Not all galaxies are shiny and bright; some of them are actually quite dim, which makes them a lot more difficult for us to spot in the night sky.
One of these objects is UGC 477, recently observed by the Hubble Space Telescope. The galaxy is located 110 million light-years away in the constellation of Pisces. UGC 477 is a low surface brightness (LSB) galaxy, and although it is the same size as the Milky Way, it is significantly fainter.
UGC 477 has a higher gas-to-star ratio than your average spiral galaxy, meaning that this galaxy has not produced many stars over cosmic time. Astronomers think that this is due to where UGC 477 is in the universe. Galaxy mergers are the principal mechanism to induce large episodes of star formation, but this galaxy could be in or near a void. Being all alone and lacking companions, this galaxy didn’t have many collisions in its past.
LSB galaxies were first proposed in 1976 by British astrophysicist Mike Disney, and the first one, Malin 1, was only discovered in 1986. Due to their modest brightness, LSB galaxies are obviously very difficult to detect; some of them are 250 times fainter than the night sky that surrounds them.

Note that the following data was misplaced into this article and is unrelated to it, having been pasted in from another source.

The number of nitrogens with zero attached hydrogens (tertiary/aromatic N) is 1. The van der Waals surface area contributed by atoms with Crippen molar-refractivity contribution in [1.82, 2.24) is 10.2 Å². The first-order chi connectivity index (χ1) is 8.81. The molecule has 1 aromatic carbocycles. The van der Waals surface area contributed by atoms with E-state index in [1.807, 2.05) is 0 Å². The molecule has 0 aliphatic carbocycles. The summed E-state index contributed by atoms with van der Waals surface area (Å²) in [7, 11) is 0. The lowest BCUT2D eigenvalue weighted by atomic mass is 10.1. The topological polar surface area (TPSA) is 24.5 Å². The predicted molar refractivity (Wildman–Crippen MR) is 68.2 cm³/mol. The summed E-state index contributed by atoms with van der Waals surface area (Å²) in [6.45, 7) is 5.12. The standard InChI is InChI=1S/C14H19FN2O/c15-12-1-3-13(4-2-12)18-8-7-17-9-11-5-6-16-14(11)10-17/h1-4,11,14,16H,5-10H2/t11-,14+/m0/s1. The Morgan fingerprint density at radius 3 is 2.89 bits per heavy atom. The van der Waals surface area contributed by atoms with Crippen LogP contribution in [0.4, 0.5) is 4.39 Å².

This fact has created an imbalance in galactic surveys: LSB galaxies end up being underrepresented, even though they play a role as important as any other galaxy in our understanding of how the universe has changed over the past 13.8 billion years.
Some have argued that by studying LSB objects, we could learn more about dark matter than from other galaxies. Dark matter is the mysterious substance that outweighs normal matter – which makes up everything we can see – six to one.
Dark matter influences how galaxies rotate and interact, and astronomers believe that by looking at galaxies like UGC 477, whose evolution relies on how dark matter behaves, we can better understand the mysterious substance.
Hopefully, the James Webb Space Telescope – the successor to Hubble – will be able to discover even more LSB galaxies and help us crack one of the big mysteries of the universe.